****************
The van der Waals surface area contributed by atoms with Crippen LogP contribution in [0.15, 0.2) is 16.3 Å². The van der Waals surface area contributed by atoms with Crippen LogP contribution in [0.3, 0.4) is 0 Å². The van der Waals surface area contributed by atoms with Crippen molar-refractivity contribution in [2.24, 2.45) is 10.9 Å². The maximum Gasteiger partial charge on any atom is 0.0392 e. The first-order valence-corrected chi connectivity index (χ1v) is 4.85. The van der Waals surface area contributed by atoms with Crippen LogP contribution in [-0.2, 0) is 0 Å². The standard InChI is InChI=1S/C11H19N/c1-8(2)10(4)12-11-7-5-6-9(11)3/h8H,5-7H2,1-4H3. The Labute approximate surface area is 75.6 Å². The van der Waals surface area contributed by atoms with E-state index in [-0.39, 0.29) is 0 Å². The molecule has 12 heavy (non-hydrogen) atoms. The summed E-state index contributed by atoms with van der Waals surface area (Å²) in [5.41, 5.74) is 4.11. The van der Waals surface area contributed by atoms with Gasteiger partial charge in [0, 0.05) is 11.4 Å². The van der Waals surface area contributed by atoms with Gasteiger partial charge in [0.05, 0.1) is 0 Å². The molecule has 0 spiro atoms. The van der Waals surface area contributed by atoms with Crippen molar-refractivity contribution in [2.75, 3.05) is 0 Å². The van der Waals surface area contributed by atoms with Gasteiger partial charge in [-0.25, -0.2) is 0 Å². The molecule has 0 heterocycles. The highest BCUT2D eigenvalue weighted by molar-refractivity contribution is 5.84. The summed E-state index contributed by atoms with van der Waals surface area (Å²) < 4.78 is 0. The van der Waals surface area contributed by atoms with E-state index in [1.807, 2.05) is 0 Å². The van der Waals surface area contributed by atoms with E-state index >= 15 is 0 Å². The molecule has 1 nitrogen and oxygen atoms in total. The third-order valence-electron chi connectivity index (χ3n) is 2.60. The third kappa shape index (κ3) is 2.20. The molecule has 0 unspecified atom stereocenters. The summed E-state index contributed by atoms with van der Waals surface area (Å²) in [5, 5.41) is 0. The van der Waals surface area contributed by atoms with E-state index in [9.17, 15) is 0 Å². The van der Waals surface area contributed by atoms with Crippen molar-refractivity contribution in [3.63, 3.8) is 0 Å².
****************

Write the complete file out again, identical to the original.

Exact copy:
The van der Waals surface area contributed by atoms with Crippen LogP contribution in [0.15, 0.2) is 16.3 Å². The van der Waals surface area contributed by atoms with Crippen LogP contribution in [0.3, 0.4) is 0 Å². The van der Waals surface area contributed by atoms with Crippen molar-refractivity contribution in [2.24, 2.45) is 10.9 Å². The maximum Gasteiger partial charge on any atom is 0.0392 e. The first-order valence-corrected chi connectivity index (χ1v) is 4.85. The van der Waals surface area contributed by atoms with Crippen LogP contribution in [-0.2, 0) is 0 Å². The standard InChI is InChI=1S/C11H19N/c1-8(2)10(4)12-11-7-5-6-9(11)3/h8H,5-7H2,1-4H3. The Labute approximate surface area is 75.6 Å². The van der Waals surface area contributed by atoms with E-state index in [-0.39, 0.29) is 0 Å². The molecule has 12 heavy (non-hydrogen) atoms. The summed E-state index contributed by atoms with van der Waals surface area (Å²) in [5.41, 5.74) is 4.11. The van der Waals surface area contributed by atoms with Gasteiger partial charge in [0, 0.05) is 11.4 Å². The van der Waals surface area contributed by atoms with Gasteiger partial charge in [0.05, 0.1) is 0 Å². The molecule has 0 spiro atoms. The van der Waals surface area contributed by atoms with Crippen molar-refractivity contribution in [2.75, 3.05) is 0 Å². The van der Waals surface area contributed by atoms with Gasteiger partial charge in [-0.25, -0.2) is 0 Å². The molecule has 0 heterocycles. The highest BCUT2D eigenvalue weighted by molar-refractivity contribution is 5.84. The summed E-state index contributed by atoms with van der Waals surface area (Å²) < 4.78 is 0. The van der Waals surface area contributed by atoms with E-state index in [1.807, 2.05) is 0 Å². The van der Waals surface area contributed by atoms with E-state index >= 15 is 0 Å². The molecule has 1 nitrogen and oxygen atoms in total. The third-order valence-electron chi connectivity index (χ3n) is 2.60. The third kappa shape index (κ3) is 2.20. The molecule has 0 unspecified atom stereocenters. The summed E-state index contributed by atoms with van der Waals surface area (Å²) in [5, 5.41) is 0. The van der Waals surface area contributed by atoms with E-state index in [9.17, 15) is 0 Å². The van der Waals surface area contributed by atoms with Crippen molar-refractivity contribution in [3.63, 3.8) is 0 Å².